Where many Prince Edward County focus on traditional, Old World practices, Rosehall Run bucks the trend with their massive 7,200 square foot, state-of-the-art wine facility and barrel cellar.
The tasting room is heavy on glass letting guests bathe in natural light and the room is uniquely decorated with modern art carefully selected from local artists that speak to the strength of the County’s wine industry.
Rosehall Run offers picnic boxes for sale that can be enjoyed in the gorgeous outdoor area. You’ll enjoy locally-sourced cheese and charcuterie selections.
You can find more about Rosehall Run here.
After purchasing the land in 2001 and planting 7 acres of Baco Noir, Cabernet Franc, Riesling, Pinot noir, Vidal, Geisenheim and Marechal Foch, owner Sandbanks Winery owner, Catherine Langlois was ready for business.
While her first harvest in 2003 yielded just 150 litres of Baco Noir, this Prince Edward County winery has ramped up production and now produces 30 brands in total.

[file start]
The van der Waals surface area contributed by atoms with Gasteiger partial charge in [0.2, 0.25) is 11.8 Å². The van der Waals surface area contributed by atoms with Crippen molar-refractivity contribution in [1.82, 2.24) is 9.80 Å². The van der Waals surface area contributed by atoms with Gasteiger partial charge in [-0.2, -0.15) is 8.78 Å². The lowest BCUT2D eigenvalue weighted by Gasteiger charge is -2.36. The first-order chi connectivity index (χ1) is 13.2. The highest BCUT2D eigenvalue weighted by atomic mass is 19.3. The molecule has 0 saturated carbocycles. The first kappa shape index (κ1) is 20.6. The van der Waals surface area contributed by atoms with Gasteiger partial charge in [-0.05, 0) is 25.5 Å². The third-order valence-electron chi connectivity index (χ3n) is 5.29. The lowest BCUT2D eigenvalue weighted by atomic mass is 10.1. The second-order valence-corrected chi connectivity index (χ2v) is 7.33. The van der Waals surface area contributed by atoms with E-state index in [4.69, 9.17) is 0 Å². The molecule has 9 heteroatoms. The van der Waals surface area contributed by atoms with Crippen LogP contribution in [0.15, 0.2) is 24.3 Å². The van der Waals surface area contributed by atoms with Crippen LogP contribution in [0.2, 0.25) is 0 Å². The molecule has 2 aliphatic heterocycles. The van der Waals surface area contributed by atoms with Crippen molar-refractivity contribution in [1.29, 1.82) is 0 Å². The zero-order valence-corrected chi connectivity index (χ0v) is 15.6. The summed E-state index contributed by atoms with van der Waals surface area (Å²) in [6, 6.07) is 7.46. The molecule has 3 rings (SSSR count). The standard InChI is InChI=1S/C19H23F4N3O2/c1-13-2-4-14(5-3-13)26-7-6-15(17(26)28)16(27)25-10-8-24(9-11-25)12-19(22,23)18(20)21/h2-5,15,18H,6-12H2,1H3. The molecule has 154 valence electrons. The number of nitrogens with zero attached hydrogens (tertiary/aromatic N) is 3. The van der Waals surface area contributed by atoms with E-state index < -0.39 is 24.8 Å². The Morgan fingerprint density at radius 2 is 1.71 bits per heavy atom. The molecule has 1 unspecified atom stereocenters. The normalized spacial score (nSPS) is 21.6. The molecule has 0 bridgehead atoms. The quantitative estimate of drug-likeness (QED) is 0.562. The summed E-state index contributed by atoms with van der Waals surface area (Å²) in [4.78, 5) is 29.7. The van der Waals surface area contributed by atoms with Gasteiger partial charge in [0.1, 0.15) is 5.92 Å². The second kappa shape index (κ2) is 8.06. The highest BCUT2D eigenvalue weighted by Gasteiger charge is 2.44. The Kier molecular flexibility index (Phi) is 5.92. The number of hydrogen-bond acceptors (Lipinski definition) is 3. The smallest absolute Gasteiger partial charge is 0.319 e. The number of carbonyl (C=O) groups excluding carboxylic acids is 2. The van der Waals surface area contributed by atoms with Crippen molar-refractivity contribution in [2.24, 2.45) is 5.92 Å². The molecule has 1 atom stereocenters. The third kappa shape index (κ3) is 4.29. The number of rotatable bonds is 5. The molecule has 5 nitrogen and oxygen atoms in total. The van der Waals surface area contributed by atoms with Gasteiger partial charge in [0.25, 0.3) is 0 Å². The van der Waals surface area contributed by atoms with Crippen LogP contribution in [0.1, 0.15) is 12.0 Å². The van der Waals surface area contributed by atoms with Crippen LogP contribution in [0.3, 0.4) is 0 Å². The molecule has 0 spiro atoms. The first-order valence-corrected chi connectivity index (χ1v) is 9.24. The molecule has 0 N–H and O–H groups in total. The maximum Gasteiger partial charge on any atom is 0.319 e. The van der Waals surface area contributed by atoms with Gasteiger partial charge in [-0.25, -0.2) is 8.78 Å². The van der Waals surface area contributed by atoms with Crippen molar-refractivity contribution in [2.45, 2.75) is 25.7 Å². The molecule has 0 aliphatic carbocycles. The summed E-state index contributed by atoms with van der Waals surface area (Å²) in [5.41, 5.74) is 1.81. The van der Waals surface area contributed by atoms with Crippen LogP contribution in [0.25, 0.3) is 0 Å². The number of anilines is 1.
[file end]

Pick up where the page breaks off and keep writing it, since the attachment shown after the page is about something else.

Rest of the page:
In 2020, Sandbanks was purchased by Canadian wine megabrand Arterra Wines, who owns several other large Ontario wineries including Jackson Triggs and Inniskillen who both have wineries in Niagara-On-The-Lake.
You can find out more about Sandbanks Winery here.
Now It’s Time to Experience These Wineries in Prince Edward County For Yourself
The selection of wineries in the County seems to expand each year. And it’s not just booze tours that draw people to this part of the Lake Ontario shores. We’ve touted this as one of the most unique places in Ontario due to the incredible colleciton of beaches, small towns, and experiences.
And these Prince Edward County wineries are just one small angle. Many of these businesses and restaurants are anxious for visitors after a tough year. So let’s support local and make the most of your adventures in The County.
Do you have a favourite winery in Prince Edward County? Head over to the Ultimate Ontario Facebook Community and join the conversation! You’ll find an amazing group of people passionate about Ontario and who love to share their local secrets.
Kevin Wagar is a founder and editor of Ultimate Ontario. He has been working in the travel media industry since 2015 when he founded his family travel website Wandering Wagars – Adventure Family Travel.
Over the years Kevin has developed a deep love for his home province of Ontario and aims to showcase the incredible experiences and amazing small businesses found within it.